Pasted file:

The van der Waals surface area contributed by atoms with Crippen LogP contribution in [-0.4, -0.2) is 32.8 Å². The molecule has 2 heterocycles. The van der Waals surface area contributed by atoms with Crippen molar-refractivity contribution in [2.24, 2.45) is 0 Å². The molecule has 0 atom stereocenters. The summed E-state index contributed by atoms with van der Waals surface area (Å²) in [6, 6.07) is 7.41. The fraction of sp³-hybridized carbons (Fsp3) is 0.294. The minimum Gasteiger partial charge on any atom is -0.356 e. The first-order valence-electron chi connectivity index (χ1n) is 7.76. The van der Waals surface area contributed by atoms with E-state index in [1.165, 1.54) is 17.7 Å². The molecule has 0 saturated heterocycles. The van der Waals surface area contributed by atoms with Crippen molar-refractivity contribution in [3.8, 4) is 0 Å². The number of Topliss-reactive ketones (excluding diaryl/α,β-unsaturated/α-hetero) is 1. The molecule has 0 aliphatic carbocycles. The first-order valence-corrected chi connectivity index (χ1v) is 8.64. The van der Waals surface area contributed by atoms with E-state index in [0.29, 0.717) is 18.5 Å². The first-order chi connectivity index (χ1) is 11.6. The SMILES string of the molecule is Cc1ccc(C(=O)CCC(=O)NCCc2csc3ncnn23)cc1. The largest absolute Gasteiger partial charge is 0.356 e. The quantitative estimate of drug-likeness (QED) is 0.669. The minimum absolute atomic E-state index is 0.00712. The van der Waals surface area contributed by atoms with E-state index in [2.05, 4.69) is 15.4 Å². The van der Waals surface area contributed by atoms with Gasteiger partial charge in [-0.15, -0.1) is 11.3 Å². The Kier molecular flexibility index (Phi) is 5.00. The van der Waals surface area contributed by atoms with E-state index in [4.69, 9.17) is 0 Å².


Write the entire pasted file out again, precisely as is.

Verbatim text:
The van der Waals surface area contributed by atoms with Crippen LogP contribution in [-0.4, -0.2) is 32.8 Å². The molecule has 2 heterocycles. The van der Waals surface area contributed by atoms with Crippen molar-refractivity contribution in [2.24, 2.45) is 0 Å². The molecule has 0 atom stereocenters. The summed E-state index contributed by atoms with van der Waals surface area (Å²) in [6, 6.07) is 7.41. The fraction of sp³-hybridized carbons (Fsp3) is 0.294. The minimum Gasteiger partial charge on any atom is -0.356 e. The first-order valence-electron chi connectivity index (χ1n) is 7.76. The van der Waals surface area contributed by atoms with E-state index in [1.165, 1.54) is 17.7 Å². The molecule has 0 saturated heterocycles. The van der Waals surface area contributed by atoms with Crippen molar-refractivity contribution in [3.8, 4) is 0 Å². The number of Topliss-reactive ketones (excluding diaryl/α,β-unsaturated/α-hetero) is 1. The molecule has 0 aliphatic carbocycles. The first-order valence-corrected chi connectivity index (χ1v) is 8.64. The van der Waals surface area contributed by atoms with E-state index in [0.29, 0.717) is 18.5 Å². The first-order chi connectivity index (χ1) is 11.6. The SMILES string of the molecule is Cc1ccc(C(=O)CCC(=O)NCCc2csc3ncnn23)cc1. The largest absolute Gasteiger partial charge is 0.356 e. The quantitative estimate of drug-likeness (QED) is 0.669. The minimum absolute atomic E-state index is 0.00712. The van der Waals surface area contributed by atoms with E-state index in [2.05, 4.69) is 15.4 Å². The van der Waals surface area contributed by atoms with Gasteiger partial charge in [-0.15, -0.1) is 11.3 Å². The Kier molecular flexibility index (Phi) is 5.00. The van der Waals surface area contributed by atoms with E-state index in [4.69, 9.17) is 0 Å².